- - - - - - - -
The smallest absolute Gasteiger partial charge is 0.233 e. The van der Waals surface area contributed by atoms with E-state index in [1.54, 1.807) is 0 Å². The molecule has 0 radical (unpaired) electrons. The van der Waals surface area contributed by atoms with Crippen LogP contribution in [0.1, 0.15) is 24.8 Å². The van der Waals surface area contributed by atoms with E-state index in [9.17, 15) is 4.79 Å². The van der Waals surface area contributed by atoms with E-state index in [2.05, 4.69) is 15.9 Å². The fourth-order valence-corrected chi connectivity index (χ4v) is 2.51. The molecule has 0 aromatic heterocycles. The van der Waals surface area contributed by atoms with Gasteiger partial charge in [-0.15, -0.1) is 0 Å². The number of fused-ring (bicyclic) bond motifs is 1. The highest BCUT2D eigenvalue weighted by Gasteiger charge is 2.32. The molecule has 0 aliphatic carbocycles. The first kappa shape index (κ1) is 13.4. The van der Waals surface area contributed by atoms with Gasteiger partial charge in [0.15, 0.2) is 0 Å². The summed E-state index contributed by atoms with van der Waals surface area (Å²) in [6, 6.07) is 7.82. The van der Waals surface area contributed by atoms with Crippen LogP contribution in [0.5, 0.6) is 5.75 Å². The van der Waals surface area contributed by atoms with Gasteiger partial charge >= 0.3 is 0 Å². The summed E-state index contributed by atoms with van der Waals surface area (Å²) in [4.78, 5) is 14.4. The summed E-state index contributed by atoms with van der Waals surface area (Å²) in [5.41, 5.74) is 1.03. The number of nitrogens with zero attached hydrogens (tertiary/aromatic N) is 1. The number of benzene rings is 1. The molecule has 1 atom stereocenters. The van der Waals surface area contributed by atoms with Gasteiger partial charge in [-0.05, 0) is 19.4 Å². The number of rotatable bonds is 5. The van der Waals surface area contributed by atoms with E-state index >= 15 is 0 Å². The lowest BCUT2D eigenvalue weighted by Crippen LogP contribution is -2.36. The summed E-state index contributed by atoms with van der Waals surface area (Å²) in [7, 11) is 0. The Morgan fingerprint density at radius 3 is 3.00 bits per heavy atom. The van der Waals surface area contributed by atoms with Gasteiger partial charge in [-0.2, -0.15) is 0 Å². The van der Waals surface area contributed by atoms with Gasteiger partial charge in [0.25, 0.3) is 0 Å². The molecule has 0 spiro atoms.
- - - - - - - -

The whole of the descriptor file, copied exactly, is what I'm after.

The smallest absolute Gasteiger partial charge is 0.233 e. The van der Waals surface area contributed by atoms with E-state index in [1.54, 1.807) is 0 Å². The molecule has 0 radical (unpaired) electrons. The van der Waals surface area contributed by atoms with Crippen LogP contribution in [0.1, 0.15) is 24.8 Å². The van der Waals surface area contributed by atoms with E-state index in [9.17, 15) is 4.79 Å². The van der Waals surface area contributed by atoms with E-state index in [2.05, 4.69) is 15.9 Å². The fourth-order valence-corrected chi connectivity index (χ4v) is 2.51. The molecule has 0 aromatic heterocycles. The van der Waals surface area contributed by atoms with Gasteiger partial charge in [-0.15, -0.1) is 0 Å². The number of fused-ring (bicyclic) bond motifs is 1. The highest BCUT2D eigenvalue weighted by Gasteiger charge is 2.32. The molecule has 0 aliphatic carbocycles. The first kappa shape index (κ1) is 13.4. The van der Waals surface area contributed by atoms with Gasteiger partial charge in [0.15, 0.2) is 0 Å². The summed E-state index contributed by atoms with van der Waals surface area (Å²) in [6, 6.07) is 7.82. The van der Waals surface area contributed by atoms with Crippen LogP contribution in [0.5, 0.6) is 5.75 Å². The van der Waals surface area contributed by atoms with Gasteiger partial charge >= 0.3 is 0 Å². The summed E-state index contributed by atoms with van der Waals surface area (Å²) in [4.78, 5) is 14.4. The summed E-state index contributed by atoms with van der Waals surface area (Å²) in [5.41, 5.74) is 1.03. The number of nitrogens with zero attached hydrogens (tertiary/aromatic N) is 1. The number of benzene rings is 1. The molecule has 1 atom stereocenters. The van der Waals surface area contributed by atoms with Gasteiger partial charge in [-0.05, 0) is 19.4 Å². The number of rotatable bonds is 5. The van der Waals surface area contributed by atoms with E-state index >= 15 is 0 Å². The lowest BCUT2D eigenvalue weighted by Crippen LogP contribution is -2.36. The summed E-state index contributed by atoms with van der Waals surface area (Å²) in [7, 11) is 0. The Morgan fingerprint density at radius 3 is 3.00 bits per heavy atom. The van der Waals surface area contributed by atoms with Gasteiger partial charge in [-0.2, -0.15) is 0 Å². The van der Waals surface area contributed by atoms with Gasteiger partial charge in [0.25, 0.3) is 0 Å². The molecule has 0 spiro atoms.